Biden taps deep political network as he rises in polls

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Biden taps deep political network as he rises in polls




Joe Biden

Former Vice President Joe Biden, seen here speaking in Nevada in February, “knows Nevada, and he will do very well in Nevada,” said former Senate Majority Leader Harry Reid. | Ethan Miller/Getty Images

2020 elections

Long-cultivated relationships are greasing the former vice president’s entry into the 2020 race.

Updated


HENDERSON, Nev. — Joe Biden abandoned his last run for president, in 2008, before the primaries reached Nevada. And his most recent association with the state was unflattering.

It was less than six weeks ago that Biden was accused by Lucy Flores, a former Nevada assemblywoman, of touching her inappropriately at a campaign event in the early-nominating state in 2014.

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But as Biden arrived in Nevada on Tuesday for the first time since announcing his campaign for president, even Flores acknowledged that her accusations have failed to fully resonate in the Silver State.

One reason is the broad network of local political connections that Biden has cultivated for decades. Those relationships — both in Nevada and elsewhere — have greased Biden’s seamless entry into the race, glossing over the flaws of his candidacy as he powers to a lead in national and state polls that has only grown since he joined the crowded field.

The elements of Biden’s front-runner status are on display in Nevada, where former Senate Democratic Leader Harry Reid, who remains a political force in the state, praised Biden publicly on the day he entered the race. Biden secured the endorsement of a key state lawmaker, state Sen. Yvanna Cancela, a former political director of the influential Culinary Workers Union. And he has built significant ties to statewide elected officials, campaigning last year on behalf of now-Sen. Jacky Rosen, now-Gov. Steve Sisolak and now-state Attorney General Aaron Ford.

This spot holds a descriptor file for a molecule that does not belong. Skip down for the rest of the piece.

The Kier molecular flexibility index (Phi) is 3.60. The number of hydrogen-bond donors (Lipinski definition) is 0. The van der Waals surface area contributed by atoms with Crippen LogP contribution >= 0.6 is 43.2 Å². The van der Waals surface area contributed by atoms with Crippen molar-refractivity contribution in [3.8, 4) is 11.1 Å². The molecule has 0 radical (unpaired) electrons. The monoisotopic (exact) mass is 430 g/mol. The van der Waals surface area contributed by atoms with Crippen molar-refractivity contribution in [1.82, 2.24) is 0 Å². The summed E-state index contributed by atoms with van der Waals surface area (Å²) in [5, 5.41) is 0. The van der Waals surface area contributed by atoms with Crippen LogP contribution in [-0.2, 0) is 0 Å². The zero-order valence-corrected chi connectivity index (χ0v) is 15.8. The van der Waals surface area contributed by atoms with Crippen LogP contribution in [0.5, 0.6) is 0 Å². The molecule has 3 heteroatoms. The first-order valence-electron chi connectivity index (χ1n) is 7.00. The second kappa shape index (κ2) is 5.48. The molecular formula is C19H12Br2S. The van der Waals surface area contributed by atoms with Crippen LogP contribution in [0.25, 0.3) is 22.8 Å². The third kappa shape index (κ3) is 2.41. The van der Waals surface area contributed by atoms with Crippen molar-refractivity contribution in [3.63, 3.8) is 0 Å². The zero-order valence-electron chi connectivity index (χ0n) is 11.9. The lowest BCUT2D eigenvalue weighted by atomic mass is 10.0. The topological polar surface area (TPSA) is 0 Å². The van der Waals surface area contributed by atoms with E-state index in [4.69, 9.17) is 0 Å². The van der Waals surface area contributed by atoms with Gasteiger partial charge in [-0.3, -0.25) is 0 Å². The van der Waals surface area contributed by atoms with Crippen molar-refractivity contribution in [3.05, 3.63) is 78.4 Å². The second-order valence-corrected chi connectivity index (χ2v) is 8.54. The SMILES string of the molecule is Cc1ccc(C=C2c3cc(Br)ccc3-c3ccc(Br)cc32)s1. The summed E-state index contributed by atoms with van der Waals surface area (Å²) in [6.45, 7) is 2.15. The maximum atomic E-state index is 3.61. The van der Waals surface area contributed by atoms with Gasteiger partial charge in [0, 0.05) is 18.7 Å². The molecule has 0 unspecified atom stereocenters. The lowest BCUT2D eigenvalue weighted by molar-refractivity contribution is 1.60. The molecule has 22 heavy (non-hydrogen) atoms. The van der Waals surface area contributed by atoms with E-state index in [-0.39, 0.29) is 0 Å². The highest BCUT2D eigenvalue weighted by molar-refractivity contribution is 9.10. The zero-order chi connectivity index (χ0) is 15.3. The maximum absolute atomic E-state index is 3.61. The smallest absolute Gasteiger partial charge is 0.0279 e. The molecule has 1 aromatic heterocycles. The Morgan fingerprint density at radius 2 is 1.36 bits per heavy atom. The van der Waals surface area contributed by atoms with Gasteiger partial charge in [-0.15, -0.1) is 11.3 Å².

“He certainly has a lot of support and infrastructure, both from his previous runs and in his capacity as vice president,” said Andres Ramirez, a Nevada-based Democratic strategist and former vice chairman of the Democratic National Committee’s Hispanic Caucus. “So that’s definitely going to be helpful to him. … He definitely has a lot of friends.”

Like many Democrats, Ramirez views the Flores controversy as having had little political effect.

“The people who didn’t like Joe Biden are going to continually not like Joe Biden,” he said. “But I don’t think Lucy Flores persuaded anybody who was undecided or a Biden supporter to drop their support for him.”

Flores concedes as much, in part because, she said, her motives for criticizing the former vice president were unfairly questioned and in part because she has since moved out of state.

“I think that very much happened to me in Nevada,” she said.

While Biden spoke at a rally outside Las Vegas on Tuesday, a woman in the audience yelled to him, “You can hug and kiss me anytime, Joe!”

Biden paused, chuckled: “That’s very nice. Thank you.”

Speaking Tuesday in the early-voting state with the largest Latino population — 29 percent — Biden lit into President Donald Trump for rhetoric on immigration that he said Trump uses to “demonize people.”

“We’re better than that,” Biden said at the International Union of Painters and Allied Trades Local 159, in the Las Vegas suburb of Henderson.

When a military veteran who emigrated from Mexico asked Biden if he would stop U.S. veterans from being deported from the United States, Biden said, “Yes.”